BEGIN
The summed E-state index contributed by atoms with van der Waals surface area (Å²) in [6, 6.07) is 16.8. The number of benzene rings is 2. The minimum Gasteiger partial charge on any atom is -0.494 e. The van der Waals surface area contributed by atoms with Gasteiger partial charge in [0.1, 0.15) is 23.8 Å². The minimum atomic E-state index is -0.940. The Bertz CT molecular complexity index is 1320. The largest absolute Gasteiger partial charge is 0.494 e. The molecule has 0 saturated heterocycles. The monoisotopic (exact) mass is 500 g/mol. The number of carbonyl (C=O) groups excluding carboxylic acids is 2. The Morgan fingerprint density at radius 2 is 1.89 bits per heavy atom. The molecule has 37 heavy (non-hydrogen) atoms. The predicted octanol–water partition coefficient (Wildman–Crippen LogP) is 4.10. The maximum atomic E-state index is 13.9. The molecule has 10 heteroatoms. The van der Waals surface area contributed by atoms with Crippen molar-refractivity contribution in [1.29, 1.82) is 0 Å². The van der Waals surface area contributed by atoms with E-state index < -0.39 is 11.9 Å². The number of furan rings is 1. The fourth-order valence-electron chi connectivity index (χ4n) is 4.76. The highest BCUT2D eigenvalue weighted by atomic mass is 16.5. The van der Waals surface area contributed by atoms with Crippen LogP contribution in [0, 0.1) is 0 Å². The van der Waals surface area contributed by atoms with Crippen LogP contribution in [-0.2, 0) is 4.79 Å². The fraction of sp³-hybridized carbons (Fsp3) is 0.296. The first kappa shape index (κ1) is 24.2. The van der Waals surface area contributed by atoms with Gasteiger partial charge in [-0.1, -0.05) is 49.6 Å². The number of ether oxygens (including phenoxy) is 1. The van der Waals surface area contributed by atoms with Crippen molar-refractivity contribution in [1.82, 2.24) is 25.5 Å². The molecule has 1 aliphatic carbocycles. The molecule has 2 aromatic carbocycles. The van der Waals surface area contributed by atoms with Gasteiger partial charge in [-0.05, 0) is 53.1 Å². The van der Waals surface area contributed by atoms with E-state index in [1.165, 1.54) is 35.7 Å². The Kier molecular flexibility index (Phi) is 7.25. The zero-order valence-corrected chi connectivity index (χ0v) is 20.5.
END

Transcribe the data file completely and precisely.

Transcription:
The summed E-state index contributed by atoms with van der Waals surface area (Å²) in [6, 6.07) is 16.8. The number of benzene rings is 2. The minimum Gasteiger partial charge on any atom is -0.494 e. The van der Waals surface area contributed by atoms with Gasteiger partial charge in [0.1, 0.15) is 23.8 Å². The minimum atomic E-state index is -0.940. The Bertz CT molecular complexity index is 1320. The largest absolute Gasteiger partial charge is 0.494 e. The molecule has 0 saturated heterocycles. The monoisotopic (exact) mass is 500 g/mol. The number of carbonyl (C=O) groups excluding carboxylic acids is 2. The Morgan fingerprint density at radius 2 is 1.89 bits per heavy atom. The molecule has 37 heavy (non-hydrogen) atoms. The predicted octanol–water partition coefficient (Wildman–Crippen LogP) is 4.10. The maximum atomic E-state index is 13.9. The molecule has 10 heteroatoms. The van der Waals surface area contributed by atoms with Crippen molar-refractivity contribution in [1.29, 1.82) is 0 Å². The van der Waals surface area contributed by atoms with E-state index < -0.39 is 11.9 Å². The number of furan rings is 1. The fourth-order valence-electron chi connectivity index (χ4n) is 4.76. The highest BCUT2D eigenvalue weighted by atomic mass is 16.5. The van der Waals surface area contributed by atoms with Crippen LogP contribution in [0, 0.1) is 0 Å². The van der Waals surface area contributed by atoms with Crippen LogP contribution in [-0.2, 0) is 4.79 Å². The fraction of sp³-hybridized carbons (Fsp3) is 0.296. The first kappa shape index (κ1) is 24.2. The van der Waals surface area contributed by atoms with Gasteiger partial charge in [-0.1, -0.05) is 49.6 Å². The number of ether oxygens (including phenoxy) is 1. The van der Waals surface area contributed by atoms with Crippen molar-refractivity contribution in [1.82, 2.24) is 25.5 Å². The molecule has 1 aliphatic carbocycles. The molecule has 2 aromatic carbocycles. The van der Waals surface area contributed by atoms with Gasteiger partial charge in [-0.05, 0) is 53.1 Å². The van der Waals surface area contributed by atoms with E-state index in [1.165, 1.54) is 35.7 Å². The Kier molecular flexibility index (Phi) is 7.25. The zero-order valence-corrected chi connectivity index (χ0v) is 20.5.